“From 1970 to 2000, global emissions of greenhouse gases grew at 1.3 percent a year. But from 2000 to 2010, that rate jumped to 2.2 percent a year, the report found, and the pace seems to be accelerating further in this decade.”

Obamacare Spurs an Increase in Employer-Based Coverage

Margot Sanger-Katz: “More people may be signing up for employer-based coverage than did before.”

Katz notes that there were “uninsured people who simply chose not to buy coverage before there was a law requiring them to do so. Now they may be changing their minds.”

“This increase, if it is permanent, is going to cost employers money. But it illustrates how the Affordable Care Act is set up to build on the country’s existing insurance system rather than tear it down. The law doesn’t just create new public insurance programs. It also includes incentives designed to get more people enrolled in employer health coverage.”

“The law’s best-known and least-liked provision — the “individual mandate” — is probably causing the trend.”

Some analysts of the law (and many of its critics) forecast widespread employer ‘dumping’ of workers into new health insurance marketplaces, but there’s little evidence so far that this is happening.”

“So far, at least, more people seem to be getting health insurance from their jobs than did last year.”

Screen Shot 2014 08 26 at 8.26.08 AM 391x335 Obamacare Spurs an Increase in Employer Based Coverage

Posted at 8:27 a.m.
Health

What is the Least Corrupt State in the Nation?

Reid Wilson: “In Oregon, strong oversight and audit rules ensure that state officials keep their hands out of the cookie jar. Data from the Justice Department, compiled by political scientists at Indiana University at Bloomington and the City University of Hong Kong, show that, over a period of 32 years, there were fewer corruption convictions in Oregon than in any other state, when controlling for the number of state workers.”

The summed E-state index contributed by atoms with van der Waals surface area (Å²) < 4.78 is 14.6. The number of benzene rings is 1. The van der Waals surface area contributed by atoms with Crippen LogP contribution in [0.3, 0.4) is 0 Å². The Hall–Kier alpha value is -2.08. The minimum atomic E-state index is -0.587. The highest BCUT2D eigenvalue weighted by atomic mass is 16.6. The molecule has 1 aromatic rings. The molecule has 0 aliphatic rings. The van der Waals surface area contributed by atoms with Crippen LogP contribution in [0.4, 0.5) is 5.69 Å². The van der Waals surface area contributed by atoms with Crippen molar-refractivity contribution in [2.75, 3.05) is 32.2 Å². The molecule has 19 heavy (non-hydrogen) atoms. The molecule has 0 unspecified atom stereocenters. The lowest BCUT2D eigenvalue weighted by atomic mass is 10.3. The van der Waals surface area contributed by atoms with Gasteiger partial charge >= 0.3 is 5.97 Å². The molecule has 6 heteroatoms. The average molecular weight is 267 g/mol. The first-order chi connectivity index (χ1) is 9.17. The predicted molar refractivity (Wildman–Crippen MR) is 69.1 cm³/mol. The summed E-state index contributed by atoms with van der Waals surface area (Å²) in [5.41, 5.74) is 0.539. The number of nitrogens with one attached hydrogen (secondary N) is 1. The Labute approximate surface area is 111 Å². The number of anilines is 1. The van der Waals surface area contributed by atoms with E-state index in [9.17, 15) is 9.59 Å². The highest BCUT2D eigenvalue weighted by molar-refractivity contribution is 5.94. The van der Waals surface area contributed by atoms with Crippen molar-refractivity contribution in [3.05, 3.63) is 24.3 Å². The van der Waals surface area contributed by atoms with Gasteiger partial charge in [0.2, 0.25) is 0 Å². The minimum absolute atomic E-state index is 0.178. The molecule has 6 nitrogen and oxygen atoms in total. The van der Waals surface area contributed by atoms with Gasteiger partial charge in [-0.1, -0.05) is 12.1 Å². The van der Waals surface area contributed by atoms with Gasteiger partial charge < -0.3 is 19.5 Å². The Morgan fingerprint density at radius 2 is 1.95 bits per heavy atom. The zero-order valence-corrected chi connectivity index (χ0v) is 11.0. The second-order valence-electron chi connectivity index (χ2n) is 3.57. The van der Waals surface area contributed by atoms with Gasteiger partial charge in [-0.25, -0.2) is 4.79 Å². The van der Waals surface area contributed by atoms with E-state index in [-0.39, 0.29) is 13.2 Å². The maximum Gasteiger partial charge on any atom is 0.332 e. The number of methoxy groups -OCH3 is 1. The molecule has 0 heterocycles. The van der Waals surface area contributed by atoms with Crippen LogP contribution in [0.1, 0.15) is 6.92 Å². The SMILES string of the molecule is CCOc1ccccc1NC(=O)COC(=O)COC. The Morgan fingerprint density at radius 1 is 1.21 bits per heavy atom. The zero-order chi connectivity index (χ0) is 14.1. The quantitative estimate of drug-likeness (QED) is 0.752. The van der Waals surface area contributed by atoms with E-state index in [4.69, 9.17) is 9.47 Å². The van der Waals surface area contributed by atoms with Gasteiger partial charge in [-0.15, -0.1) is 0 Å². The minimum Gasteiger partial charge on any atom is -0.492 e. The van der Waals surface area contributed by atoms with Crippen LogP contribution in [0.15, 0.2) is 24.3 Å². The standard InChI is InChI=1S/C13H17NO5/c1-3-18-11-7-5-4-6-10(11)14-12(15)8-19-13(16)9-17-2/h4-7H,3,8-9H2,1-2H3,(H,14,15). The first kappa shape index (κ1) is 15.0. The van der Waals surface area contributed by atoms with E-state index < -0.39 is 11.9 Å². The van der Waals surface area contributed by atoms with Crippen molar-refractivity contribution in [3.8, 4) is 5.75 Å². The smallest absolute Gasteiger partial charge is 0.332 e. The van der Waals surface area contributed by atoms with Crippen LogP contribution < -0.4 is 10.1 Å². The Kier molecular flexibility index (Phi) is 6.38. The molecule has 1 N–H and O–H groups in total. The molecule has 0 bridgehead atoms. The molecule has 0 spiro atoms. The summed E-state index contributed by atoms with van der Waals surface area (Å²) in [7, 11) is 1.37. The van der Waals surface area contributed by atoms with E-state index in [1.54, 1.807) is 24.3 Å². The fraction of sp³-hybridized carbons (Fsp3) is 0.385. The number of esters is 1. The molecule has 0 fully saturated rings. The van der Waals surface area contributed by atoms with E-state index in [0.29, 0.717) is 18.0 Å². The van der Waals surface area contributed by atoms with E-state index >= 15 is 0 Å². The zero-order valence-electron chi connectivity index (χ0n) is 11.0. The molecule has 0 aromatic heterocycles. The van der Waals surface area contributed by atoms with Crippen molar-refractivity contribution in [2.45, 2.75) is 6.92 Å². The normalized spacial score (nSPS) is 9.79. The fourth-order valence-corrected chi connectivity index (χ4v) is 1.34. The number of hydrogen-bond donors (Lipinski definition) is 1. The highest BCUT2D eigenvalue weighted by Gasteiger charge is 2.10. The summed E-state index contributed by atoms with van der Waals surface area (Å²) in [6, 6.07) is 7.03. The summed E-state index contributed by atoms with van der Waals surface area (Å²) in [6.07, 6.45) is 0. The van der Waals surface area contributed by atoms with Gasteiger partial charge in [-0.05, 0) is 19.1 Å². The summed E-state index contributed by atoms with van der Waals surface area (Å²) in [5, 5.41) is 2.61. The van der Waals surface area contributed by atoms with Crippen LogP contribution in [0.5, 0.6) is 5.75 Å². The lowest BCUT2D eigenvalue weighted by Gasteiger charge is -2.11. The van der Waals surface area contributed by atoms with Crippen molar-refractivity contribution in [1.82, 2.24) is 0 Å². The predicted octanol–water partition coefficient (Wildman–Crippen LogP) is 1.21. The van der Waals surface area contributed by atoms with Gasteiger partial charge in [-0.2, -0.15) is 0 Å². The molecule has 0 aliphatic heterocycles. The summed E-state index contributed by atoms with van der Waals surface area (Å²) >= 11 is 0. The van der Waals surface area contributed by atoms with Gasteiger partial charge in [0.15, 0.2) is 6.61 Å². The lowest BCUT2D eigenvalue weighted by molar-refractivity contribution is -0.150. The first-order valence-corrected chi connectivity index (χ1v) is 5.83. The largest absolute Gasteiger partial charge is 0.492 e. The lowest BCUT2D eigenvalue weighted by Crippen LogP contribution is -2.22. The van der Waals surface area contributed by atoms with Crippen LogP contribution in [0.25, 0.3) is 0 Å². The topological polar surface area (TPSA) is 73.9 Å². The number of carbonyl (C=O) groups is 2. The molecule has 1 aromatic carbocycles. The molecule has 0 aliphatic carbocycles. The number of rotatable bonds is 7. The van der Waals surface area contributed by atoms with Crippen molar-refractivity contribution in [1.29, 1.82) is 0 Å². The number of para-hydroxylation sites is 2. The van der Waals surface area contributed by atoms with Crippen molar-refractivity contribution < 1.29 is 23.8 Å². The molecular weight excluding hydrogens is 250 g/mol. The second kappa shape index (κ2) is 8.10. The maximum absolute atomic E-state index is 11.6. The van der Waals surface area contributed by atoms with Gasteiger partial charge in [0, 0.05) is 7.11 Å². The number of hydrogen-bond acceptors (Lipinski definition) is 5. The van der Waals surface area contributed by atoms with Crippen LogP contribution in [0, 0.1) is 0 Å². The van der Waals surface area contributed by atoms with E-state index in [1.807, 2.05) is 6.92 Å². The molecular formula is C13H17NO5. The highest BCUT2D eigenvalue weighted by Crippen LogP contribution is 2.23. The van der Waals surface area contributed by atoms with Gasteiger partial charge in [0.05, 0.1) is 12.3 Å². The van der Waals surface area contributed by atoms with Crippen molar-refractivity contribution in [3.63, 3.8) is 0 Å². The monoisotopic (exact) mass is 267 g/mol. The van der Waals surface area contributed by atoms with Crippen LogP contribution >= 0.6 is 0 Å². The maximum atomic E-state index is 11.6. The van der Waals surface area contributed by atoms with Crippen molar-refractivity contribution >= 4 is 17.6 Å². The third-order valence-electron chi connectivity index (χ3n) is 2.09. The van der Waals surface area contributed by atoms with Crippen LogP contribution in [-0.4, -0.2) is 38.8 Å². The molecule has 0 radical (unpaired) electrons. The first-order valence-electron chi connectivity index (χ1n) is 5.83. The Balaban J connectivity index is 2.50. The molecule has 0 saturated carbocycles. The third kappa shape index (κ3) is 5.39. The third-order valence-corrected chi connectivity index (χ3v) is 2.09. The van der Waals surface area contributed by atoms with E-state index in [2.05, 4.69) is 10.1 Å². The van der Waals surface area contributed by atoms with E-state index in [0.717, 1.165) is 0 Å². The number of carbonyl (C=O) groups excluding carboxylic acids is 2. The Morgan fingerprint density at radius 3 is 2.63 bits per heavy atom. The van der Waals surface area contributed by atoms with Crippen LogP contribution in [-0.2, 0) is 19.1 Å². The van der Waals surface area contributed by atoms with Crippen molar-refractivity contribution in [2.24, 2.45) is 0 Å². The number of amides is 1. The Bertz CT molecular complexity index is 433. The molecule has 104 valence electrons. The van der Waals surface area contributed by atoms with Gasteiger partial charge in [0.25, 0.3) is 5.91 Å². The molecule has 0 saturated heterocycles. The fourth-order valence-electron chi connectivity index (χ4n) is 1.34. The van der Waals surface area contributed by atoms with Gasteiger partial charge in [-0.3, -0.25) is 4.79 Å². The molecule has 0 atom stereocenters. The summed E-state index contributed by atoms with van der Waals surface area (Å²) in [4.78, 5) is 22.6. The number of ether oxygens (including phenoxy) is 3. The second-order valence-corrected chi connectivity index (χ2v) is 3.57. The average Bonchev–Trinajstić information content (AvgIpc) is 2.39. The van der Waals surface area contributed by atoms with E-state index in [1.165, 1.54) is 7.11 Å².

“Oregon registered 1.28 corruption convictions per 100,000 public employees between 1976 and 2008. Washington, Minnesota, Nebraska and Iowa also had fewer than two convictions per 100,000 employees.”

“Those states score well because of robust transparency laws, according to ethics watchdogs.”

“At the bottom of the list, Mississippi, Louisiana and Tennessee all registered more than four times more convictions than the least-corrupt states.”

Distaste for Congress Leads Voters to the Polls

Gallup: “Americans’ disenchantment with Congress may lead to higher voter turnout on Election Day this year. In the last five midterm elections, voter turnout has exceeded 40% when Congress’ approval rating was low, but turnout was below 40% when Americans were more approving.”

xoo9ah7gakaetnnyo mypq Distaste for Congress Leads Voters to the Polls

“Congressional job approval, currently 13%, is on pace to be the lowest it has been in a midterm election year. Moreover, a near-record-low 19% of registered voters say most members of Congress deserve re-election. This latter measure shows a similarly strong relationship to voter turnout as does job approval.”

“Since 1994, voters may have a greater belief that they can change the federal government and its policies by their choices of members of Congress in midterm elections. That belief in turn may help drive up turnout when voters feel a change is needed.”

August 25, 2014

Where’s the Middle Class ‘Recovery’?